Op Ed: I’m not singing for my supper

Tony Chapman on why brands shouldn't ask consumers to do uncomfortable things, like sing or kiss strangers.


By Tony Chapman

From Groundhog Day to Valentine’s Day, McDonald’s customers can win a free meal by literally “singing for their supper,” calling their mom and say “I love you” or other super awkward ways to “Pay with Lovin’.” After ordering their meal a customer is randomly selected – that’s right the super extroverted and introverted are in the same spotlight – and asked to complete the task offered up by the service manager (whose title is now…”The Lovin Lead” – I am not making this up), getting their McDonald’s meal for free.

I have to ask…. What were they thinking?

I imagine  they got swept away with the possibility of launching their own Ice Bucket Challenge and the subsequent free earned media from thousands if not millions of viral videos populating an omni-channel universe. Photos and videos of happy and delighted consumers singing and dancing their way through McDonald’s; that in turn would have the entire population of America stampeding through the Golden Arches as they hoped for their 15 megs of fame, and a free Big Mac and Fries. They had to be thinking this big because they bet their Super Bowl buy on the power and potential of this promotion.

To be fair they aren’t the only brand looking for ways to create consumer engagement and social media amplification. Qdoba is giving away two for one burritos if couples or even strangers share a smooch with someone else in stores.  South St. Burger will give you a free fries with your burger if you pucker up on Valentine’s Day and last summer Kraft Dinner launched pop-up fun shops where consumers could juggle boxes of KD, or dance like no one was watching in exchange for KD Funderpants and other swag.

I understand their motivation – in this omni-channel world most brands are starving for attention, engagement and social media validation and amplification and when an idea clicks it clicks, but here are three reasons why I feel McDonald’s “Pay with Lovin’” promotion and like-minded ones are flawed, and with it lessons for other marketers that plan to ask their consumers to perform tricks for rewards.

Number one:  You become a target for detractors

Mass brands’ #hashtags, designed to curate content, are also a magnet for #bashtags and no one should know this more than McDonald’s – whose effort at transparency in the past three years talking about their supply chain “Mythbusters” or asking for their consumer for #McdStories quickly became #McDHorrorStories as the campaigns were hijacked by detractors and social media anarchists. Asking people to sing for their supper is just begging to run afoul online.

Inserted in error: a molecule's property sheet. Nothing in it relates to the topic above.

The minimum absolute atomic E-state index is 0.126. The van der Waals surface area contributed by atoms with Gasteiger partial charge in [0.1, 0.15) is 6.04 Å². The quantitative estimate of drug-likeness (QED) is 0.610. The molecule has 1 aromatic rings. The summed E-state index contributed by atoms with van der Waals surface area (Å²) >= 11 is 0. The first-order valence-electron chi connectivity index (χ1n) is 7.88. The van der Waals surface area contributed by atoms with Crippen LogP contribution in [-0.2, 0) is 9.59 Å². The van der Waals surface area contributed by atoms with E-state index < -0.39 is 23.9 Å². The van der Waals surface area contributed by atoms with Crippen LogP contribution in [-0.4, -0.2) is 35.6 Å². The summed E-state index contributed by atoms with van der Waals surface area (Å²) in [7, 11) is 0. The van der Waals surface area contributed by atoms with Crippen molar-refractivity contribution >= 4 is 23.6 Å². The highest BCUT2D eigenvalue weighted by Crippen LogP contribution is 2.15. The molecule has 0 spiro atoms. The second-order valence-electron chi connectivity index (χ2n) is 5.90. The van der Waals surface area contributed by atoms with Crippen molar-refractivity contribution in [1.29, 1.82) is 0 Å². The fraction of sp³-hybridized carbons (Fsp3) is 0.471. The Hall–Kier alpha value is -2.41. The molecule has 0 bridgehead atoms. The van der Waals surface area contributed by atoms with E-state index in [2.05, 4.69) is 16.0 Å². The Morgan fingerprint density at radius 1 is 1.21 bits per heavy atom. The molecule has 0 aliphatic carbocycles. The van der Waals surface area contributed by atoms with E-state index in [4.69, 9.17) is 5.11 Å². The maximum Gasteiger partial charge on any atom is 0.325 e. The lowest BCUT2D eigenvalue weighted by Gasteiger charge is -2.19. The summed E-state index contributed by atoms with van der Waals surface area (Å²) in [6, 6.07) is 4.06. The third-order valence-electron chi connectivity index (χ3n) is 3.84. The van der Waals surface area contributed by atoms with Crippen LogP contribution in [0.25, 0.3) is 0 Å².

Number two:  Very difficult to operationalize

Ray Kroc, the founder of McDonald’s, might be rolling in his grave over mechanics of this promotion. We must remember that he built his business on four key pillars – quality, value, cleanliness and service – and that platform served him well as he scaled from the first burger to over 100 billion sold before his death. He understood McDonald’s limitations (a chain menu offering versus a local hand-crafted burger), and its strengths (consistency at a great price point).

“Pay with Lovin’” might look great on a well-produced ad but unravels like a kid testing the spring on their Slinky when you roll it out to your minimum wage employees. I can promise you that motivating someone to hand out a Monopoly scratch card and promotional tray board is a much easier ask than having your employee ask a stranger to dance for their sundae in front of other strangers. Or blow a kiss on their hand. Or try and juggle boxes of macaroni.

Number three: Forcing an off-brand experience

In its heyday I could see Club Med guests singing “Hands Up” as they sweated off their third Pina Colada of the morning. I can also see the military or an Ivy League college demand and get superb pageantry from their employees, and even WestJet surprising passengers with wrapped Christmas presents – but McDonald’s? Their consumers go for inexpensive gut fill, not an experience. And most of their employees work to live, not live to work.

I realize it’s easy for me to play armchair quarterback and I know how hard it is to invent, sell through and execute ideas. McDonald’s is trying to be all things to all people, which few if any brands on this planet can succeed with. They must make a strategic decision. One choice is to get back to their roots – be the Walmart of fast food, the place where you can buy consistent food cheap. If so they have to own best in class operators which means simplifying their menu so that they can be faster, better and more efficient. The second choice is to swim upstream to compete in the emerging fast casual category where brands like Chipotle Mexican Grill, Culvers or Panera Bread play. These brands are responding to consumers’ desire for healthier, more adventurous and personalized menus that in turn can command a higher guest check.

They need to pick one or another but whatever path they follow I encourage them not to ask their consumer to sing for their supper so they won’t in turn have to swallow a lot of angry and irate social media.

TonyChapman~2 (1)Tony Chapman is motivational speaker, writer and marketing expert.